WILLIAM CALLAGHAN was one of the footballers of my boyhood who appeared on collectable bubble gum cards. He was, of course, a member of the great Dunfermline Athletic team of the 1960s which won the Scottish Cup.
William Callaghan was also a mid-19th century London optical instrument maker, with premises occupied now in New Bond Street by no-less prominent a retailer than Burberry.
He worked in Bond Street from 1859 and later moved to Audley Street, Mayfair in 1874. He died in 1890.
Callaghan is known to have made barometers, telescopes, opera glasses and pioneering cameras – the objects expected from such makers in the Victorian era. These were, for example, the scientific instruments sold in Dundee by the likes of George Lowden and Peter Feathers senior.
So to Lyon & Turnbull’s summer sale of furniture and works of art in Edinburgh, and the appearance of a rare mahogany and birch ‘astronomer’s chair’ by Callaghan.
With a reclined, shaped back and pierced top rail above a low seat on trestle leg supports, the chair carried a pressed metal label reading, ‘W. CALLAGHAN, 23A NEW BOND STREET, REGISTERED JANUARY 15 1872.’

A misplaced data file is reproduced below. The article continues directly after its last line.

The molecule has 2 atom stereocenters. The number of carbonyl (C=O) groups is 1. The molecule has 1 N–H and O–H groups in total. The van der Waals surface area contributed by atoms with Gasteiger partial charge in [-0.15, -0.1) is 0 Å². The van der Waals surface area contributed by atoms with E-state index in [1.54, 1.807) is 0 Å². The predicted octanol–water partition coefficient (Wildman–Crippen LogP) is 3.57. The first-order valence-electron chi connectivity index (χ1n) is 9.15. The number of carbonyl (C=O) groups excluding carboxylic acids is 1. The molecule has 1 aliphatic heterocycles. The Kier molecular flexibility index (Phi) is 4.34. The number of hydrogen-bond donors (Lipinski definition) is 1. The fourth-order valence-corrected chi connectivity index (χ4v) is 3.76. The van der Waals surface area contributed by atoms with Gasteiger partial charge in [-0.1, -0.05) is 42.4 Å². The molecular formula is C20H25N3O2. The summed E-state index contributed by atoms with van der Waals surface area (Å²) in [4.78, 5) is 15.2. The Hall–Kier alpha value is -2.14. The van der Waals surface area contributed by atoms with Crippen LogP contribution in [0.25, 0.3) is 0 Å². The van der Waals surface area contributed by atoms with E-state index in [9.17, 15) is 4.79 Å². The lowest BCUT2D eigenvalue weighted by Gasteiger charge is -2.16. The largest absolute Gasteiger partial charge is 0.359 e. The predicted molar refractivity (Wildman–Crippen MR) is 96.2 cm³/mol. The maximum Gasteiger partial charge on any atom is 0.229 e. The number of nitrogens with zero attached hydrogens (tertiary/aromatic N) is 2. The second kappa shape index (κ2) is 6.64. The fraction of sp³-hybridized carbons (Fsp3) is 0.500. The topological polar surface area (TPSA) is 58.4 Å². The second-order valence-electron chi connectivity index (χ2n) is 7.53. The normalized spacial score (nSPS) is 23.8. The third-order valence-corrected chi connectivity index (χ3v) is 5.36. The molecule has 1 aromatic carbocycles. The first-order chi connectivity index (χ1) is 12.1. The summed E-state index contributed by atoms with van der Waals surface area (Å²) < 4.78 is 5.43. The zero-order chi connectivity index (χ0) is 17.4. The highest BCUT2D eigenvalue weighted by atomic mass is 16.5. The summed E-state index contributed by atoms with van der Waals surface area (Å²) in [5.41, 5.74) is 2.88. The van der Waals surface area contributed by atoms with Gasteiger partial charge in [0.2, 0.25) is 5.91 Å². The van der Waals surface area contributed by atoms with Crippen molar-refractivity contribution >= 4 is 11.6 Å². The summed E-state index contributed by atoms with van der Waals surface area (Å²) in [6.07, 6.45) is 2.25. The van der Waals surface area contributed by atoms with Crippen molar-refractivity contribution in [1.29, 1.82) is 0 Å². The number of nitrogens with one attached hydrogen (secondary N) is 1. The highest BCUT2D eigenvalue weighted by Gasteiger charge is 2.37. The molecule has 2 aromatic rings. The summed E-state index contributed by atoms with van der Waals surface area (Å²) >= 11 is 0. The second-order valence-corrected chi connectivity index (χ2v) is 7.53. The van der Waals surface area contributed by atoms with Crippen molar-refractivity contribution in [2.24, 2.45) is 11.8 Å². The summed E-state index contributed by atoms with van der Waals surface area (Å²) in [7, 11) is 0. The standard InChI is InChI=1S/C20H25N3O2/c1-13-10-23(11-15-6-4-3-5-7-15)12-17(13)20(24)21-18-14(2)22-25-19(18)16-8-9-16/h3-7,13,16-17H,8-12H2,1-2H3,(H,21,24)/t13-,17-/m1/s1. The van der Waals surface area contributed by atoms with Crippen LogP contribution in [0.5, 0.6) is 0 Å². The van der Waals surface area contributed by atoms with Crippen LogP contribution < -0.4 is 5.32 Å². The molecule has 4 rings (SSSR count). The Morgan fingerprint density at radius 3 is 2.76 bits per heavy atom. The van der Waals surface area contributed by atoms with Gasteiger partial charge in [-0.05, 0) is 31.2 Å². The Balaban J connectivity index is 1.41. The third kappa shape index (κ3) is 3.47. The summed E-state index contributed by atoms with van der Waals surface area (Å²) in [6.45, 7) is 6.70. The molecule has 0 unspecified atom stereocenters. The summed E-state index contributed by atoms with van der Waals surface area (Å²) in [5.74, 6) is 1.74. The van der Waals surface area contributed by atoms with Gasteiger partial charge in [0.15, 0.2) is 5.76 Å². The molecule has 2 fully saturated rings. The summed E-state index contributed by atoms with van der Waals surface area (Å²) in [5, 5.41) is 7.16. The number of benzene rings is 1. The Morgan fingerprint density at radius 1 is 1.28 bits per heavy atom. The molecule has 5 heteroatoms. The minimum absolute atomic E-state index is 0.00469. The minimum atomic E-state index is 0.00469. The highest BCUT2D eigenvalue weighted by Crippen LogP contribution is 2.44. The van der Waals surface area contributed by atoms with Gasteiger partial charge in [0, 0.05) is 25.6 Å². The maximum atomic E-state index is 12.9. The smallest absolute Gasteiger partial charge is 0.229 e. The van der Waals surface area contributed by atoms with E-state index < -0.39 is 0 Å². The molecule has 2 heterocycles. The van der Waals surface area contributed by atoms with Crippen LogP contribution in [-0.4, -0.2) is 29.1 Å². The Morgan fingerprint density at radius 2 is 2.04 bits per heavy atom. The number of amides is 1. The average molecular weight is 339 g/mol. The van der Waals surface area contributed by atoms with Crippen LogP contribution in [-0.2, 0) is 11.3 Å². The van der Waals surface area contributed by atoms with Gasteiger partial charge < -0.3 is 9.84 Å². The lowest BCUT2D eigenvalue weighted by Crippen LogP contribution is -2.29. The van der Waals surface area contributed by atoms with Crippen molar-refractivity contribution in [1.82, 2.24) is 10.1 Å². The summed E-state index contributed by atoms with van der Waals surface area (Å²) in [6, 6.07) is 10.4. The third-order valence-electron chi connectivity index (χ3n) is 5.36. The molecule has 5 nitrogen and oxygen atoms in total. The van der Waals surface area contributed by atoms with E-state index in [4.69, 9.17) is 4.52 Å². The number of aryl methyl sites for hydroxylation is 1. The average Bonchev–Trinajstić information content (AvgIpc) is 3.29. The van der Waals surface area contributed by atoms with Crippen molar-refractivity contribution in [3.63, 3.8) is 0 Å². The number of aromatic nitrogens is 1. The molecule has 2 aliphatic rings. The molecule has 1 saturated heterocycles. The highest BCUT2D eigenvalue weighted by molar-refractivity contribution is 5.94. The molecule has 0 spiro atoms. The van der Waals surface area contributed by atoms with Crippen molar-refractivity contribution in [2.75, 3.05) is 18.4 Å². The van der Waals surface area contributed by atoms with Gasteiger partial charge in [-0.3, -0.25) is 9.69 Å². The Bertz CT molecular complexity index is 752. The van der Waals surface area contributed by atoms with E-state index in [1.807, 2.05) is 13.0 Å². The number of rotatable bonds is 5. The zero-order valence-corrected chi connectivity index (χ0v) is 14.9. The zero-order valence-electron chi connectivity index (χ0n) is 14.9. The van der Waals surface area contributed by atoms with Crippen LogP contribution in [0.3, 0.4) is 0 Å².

It is thought Callaghan produced these sloping, angle-mounted chairs to be used with his telescopes. But whether his company made the furniture they designed is unknown. It is possible that production was sub-contracted, given the specialised technicalities of steam-bending wood.
Another example bearing a Callaghan trade label, but with a patent registration date of 1873, is in the collection of the Victoria & Albert Museum in London.
The last closely-related chair I noted at auction appeared at Charles Miller’s maritime sale in 2009, where it sold for a quadruple estimate £2200. This also carried the date 1873 on its maker’s panel. Two years earlier, another example by Callaghan took £1750 at Christie’s.
Regular readers will be aware that any item of furniture bearing a maker’s label is unusual – indeed, it is a pity that two decades have passed since Christie’s held a dedicated ‘Stamped and Marked Furniture’ sale.
The attribution to Callaghan’s workshop helped the Lyon & Turnbull hammer price along to just under £1000. I can imagine its new owner leaning back, chilled, perhaps glass in hand and contemplating his or her place in the universe.